Whether Oscar-Nominated or Not, Black Actresses Will Throw Their Own Party

On Wednesday night, at a house party high in the Hollywood Hills, Alfre Woodard was trying to gather some of the world’s most talented black actresses for a group picture.

“This is what we’re going to do,” she told a bustling crowd that included Cynthia Erivo, S. Epatha Merkerson, Lorraine Toussaint, and Tiffany Haddish. As Woodard surveyed all the women, her eyes landed on the 21-year-old actress Amandla Stenberg, who had been chatting nearby with fellow ingénues Laura Harrier and KiKi Layne.

“Amandla! Hi, darling,” Woodard cooed to her, before joking to the rest of the crowd, “We’re going to have a kids’ table.”

For the last 11 years, Woodard has been throwing this pre-Oscars party, which she named the Sistahs’ Soirée. “I’m gathering women who have been nominated in the acting category by the academy,” she explained over champagne, “as well as those who, in a perfect world, should have been.”

That imagined world is often at odds with the real one, where two straight years of all-white acting nominees at the Oscars prompted the academy to launch a 2016 initiative meant to diversify its membership. Progress has come in fits and starts: Though a record number of black people took home Oscars at last year’s ceremony, the only actor of color nominated this year was Erivo, for her performance in the slavery drama “Harriet.”

At the BAFTA Awards in London earlier this month, where Erivo was snubbed and all 20 acting slots were given to white actors, best-actor winner Joaquin Phoenix even used his acceptance speech to challenge audience members about the ways they benefit from and perpetuate a system of white privilege. “I’m ashamed to say that I’m part of the problem,” Phoenix said, in remarks that went viral on social media.

“It needed to be said,” Erivo told me at the Sistahs’ Soirée. “And it needed to be said by someone like him, because people like me are saying it all the time and it doesn’t get heard.”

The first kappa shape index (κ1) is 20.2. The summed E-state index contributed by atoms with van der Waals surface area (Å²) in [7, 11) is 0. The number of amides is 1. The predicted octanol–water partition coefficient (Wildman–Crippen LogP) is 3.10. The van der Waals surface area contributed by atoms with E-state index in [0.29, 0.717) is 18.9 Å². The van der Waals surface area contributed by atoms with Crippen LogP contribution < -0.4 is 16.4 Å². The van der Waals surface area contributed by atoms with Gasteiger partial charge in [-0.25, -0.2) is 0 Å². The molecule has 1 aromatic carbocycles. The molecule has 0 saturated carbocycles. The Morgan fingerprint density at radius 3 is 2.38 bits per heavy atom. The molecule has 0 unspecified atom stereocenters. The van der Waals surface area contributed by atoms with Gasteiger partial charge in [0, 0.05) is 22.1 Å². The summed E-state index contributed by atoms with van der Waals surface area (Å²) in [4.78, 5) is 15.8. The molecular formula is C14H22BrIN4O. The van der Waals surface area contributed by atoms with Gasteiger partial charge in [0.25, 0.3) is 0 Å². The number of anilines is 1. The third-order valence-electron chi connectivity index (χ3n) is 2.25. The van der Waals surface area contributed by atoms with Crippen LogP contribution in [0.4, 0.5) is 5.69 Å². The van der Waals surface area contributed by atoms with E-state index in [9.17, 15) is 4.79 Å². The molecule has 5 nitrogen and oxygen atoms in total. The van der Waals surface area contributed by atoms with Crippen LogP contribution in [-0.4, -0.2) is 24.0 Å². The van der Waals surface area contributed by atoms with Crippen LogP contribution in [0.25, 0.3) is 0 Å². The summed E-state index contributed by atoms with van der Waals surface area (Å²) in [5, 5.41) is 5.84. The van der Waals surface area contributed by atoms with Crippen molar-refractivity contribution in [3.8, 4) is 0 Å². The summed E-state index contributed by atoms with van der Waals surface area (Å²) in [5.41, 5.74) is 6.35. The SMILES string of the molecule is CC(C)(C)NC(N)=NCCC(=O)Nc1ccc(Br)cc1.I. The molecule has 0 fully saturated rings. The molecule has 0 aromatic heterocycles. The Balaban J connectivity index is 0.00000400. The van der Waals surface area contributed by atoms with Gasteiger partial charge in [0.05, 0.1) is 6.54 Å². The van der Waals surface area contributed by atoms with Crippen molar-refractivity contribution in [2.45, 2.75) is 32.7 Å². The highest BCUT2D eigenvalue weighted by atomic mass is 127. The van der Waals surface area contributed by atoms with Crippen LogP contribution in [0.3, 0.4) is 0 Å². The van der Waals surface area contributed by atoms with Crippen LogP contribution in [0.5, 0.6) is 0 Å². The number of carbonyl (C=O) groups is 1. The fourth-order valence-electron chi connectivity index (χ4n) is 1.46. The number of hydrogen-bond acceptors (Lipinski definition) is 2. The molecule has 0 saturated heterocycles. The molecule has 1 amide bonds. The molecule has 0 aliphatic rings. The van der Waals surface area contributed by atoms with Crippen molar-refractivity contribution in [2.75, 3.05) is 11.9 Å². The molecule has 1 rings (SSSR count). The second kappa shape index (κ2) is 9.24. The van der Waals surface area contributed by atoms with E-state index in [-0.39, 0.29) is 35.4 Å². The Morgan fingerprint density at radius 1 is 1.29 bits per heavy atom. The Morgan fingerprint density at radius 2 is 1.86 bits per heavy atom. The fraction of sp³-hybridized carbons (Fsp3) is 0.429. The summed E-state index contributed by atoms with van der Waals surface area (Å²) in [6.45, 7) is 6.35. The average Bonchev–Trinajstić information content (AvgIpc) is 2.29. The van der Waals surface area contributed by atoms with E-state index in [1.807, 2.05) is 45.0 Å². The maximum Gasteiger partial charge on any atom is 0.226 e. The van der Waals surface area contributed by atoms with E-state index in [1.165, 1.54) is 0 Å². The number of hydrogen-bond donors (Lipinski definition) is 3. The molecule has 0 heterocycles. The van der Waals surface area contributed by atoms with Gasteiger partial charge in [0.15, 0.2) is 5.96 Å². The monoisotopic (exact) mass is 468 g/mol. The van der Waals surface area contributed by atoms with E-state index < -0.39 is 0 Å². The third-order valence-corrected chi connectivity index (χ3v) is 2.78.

An Oscar nominee herself for the 1983 film “Cross Creek,” Woodard is no stranger to the joys and frustrations of awards season: She co-starred in the 2014 best-picture winner “12 Years a Slave” and earned Oscar buzz this past year for her lead performance in the death-row drama “Clemency.” Woodard was pleased that “Clemency” earned nominations from the Independent Spirit Awards, but when I asked how she felt about her performance being excluded from this year’s Oscar lineup, she demurred.

“You know, it’s something entirely separate from what we do,” she said. “I liken it to the baby contests back in the Southwest when I was growing up. It was kind of a hilarious thing: ‘Look at this baby with the nice plump legs!’”

Though the Sistahs’ Soirée orbits the Oscars, Woodard said that her goal was to foster camaraderie, not competition. “It’s important to me that when we hear our sisters’ names, we think good thoughts and feel protective of them,” she said, “so that we don’t get into that bogus sense of competition that the business wants to put you in by saying, ‘Too bad there’s only three roles for black women this year,’ and then they send everybody from KiKi Layne to Cicely Tyson up for the same role.”

Sipping a glass of champagne, Woodard noted that Lupita Nyong’o, who won an Oscar for “12 Years a Slave” six years ago, was not handed a starring role until the horror film “Us” last year. “She is still the great mahogany hope, but you’ve seen Lupita more on magazine covers than you have onscreen,” Woodard said. “Every time out, Lupita is fabulous, but look at what she’s done since she won that Oscar and then look at the opportunities of a Scarlett or a Charlize.”

To change the system, Woodard said, a black actress will need not just fierce advocates but also the sort of support that the Sistahs’ Soirée is uniquely positioned to provide. “If there’s 100 roles in a year for women on film, we should be up for 99 of those roles,” Woodard said. “We’ll let the Cates have the queens of England.”

The next day, at a luncheon thrown by Essence to celebrate black women in Hollywood, Woodard was still beaming. She watched from her front-row table as one of the honorees, the “Queen & Slim” director Melina Matsoukas, told the crowd, “It feels incredible to be seen, respected, and have your work valued. It means more when that acknowledgment comes from your own community.”

And when “Pose” actress Mj Rodriguez began to cry onstage, Woodard darted out of her seat to sneak a tissue into the younger woman’s hand.

When Woodard took the stage herself to introduce the “Captain Marvel” actress Lashana Lynch, she paused for a moment to once again survey the crowd of black women. For them, the 67-year-old actress had one simple commandment.

“Stay busy, my daughters,” she said into the microphone. “Stay busy, and especially stay joyful doing it.”

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